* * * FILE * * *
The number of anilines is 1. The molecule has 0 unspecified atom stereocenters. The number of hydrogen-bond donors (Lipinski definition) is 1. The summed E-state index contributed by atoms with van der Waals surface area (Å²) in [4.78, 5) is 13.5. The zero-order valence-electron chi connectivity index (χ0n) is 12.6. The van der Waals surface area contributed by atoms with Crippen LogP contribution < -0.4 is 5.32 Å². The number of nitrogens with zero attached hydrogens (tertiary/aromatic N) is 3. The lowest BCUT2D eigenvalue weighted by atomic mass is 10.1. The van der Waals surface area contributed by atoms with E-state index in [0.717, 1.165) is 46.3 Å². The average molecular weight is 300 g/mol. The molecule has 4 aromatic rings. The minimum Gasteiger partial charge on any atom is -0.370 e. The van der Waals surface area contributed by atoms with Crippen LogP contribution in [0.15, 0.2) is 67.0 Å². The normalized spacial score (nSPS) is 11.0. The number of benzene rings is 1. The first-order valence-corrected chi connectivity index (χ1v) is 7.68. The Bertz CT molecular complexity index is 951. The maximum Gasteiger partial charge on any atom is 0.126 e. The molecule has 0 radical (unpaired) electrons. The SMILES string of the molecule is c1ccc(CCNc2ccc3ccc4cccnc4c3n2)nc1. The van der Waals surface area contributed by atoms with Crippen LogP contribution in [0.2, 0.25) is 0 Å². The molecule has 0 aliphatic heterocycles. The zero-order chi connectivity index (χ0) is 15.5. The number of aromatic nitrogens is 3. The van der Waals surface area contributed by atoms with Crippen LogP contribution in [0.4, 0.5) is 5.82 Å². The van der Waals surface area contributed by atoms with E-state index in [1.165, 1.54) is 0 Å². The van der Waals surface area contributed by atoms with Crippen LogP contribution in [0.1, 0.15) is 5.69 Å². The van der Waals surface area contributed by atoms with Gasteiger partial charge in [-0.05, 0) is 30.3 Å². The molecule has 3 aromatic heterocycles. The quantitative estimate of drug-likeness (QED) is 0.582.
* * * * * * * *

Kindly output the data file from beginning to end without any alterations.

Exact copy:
The number of anilines is 1. The molecule has 0 unspecified atom stereocenters. The number of hydrogen-bond donors (Lipinski definition) is 1. The summed E-state index contributed by atoms with van der Waals surface area (Å²) in [4.78, 5) is 13.5. The zero-order valence-electron chi connectivity index (χ0n) is 12.6. The van der Waals surface area contributed by atoms with Crippen LogP contribution < -0.4 is 5.32 Å². The number of nitrogens with zero attached hydrogens (tertiary/aromatic N) is 3. The lowest BCUT2D eigenvalue weighted by atomic mass is 10.1. The van der Waals surface area contributed by atoms with E-state index in [0.717, 1.165) is 46.3 Å². The average molecular weight is 300 g/mol. The molecule has 4 aromatic rings. The minimum Gasteiger partial charge on any atom is -0.370 e. The van der Waals surface area contributed by atoms with Crippen LogP contribution in [0.15, 0.2) is 67.0 Å². The normalized spacial score (nSPS) is 11.0. The number of benzene rings is 1. The first-order valence-corrected chi connectivity index (χ1v) is 7.68. The Bertz CT molecular complexity index is 951. The maximum Gasteiger partial charge on any atom is 0.126 e. The molecule has 0 radical (unpaired) electrons. The SMILES string of the molecule is c1ccc(CCNc2ccc3ccc4cccnc4c3n2)nc1. The van der Waals surface area contributed by atoms with Crippen LogP contribution in [0.2, 0.25) is 0 Å². The molecule has 0 aliphatic heterocycles. The zero-order chi connectivity index (χ0) is 15.5. The number of aromatic nitrogens is 3. The van der Waals surface area contributed by atoms with Crippen LogP contribution in [0.4, 0.5) is 5.82 Å². The van der Waals surface area contributed by atoms with E-state index in [1.165, 1.54) is 0 Å². The van der Waals surface area contributed by atoms with Crippen LogP contribution in [0.1, 0.15) is 5.69 Å². The van der Waals surface area contributed by atoms with Gasteiger partial charge in [-0.05, 0) is 30.3 Å². The molecule has 3 aromatic heterocycles. The quantitative estimate of drug-likeness (QED) is 0.582.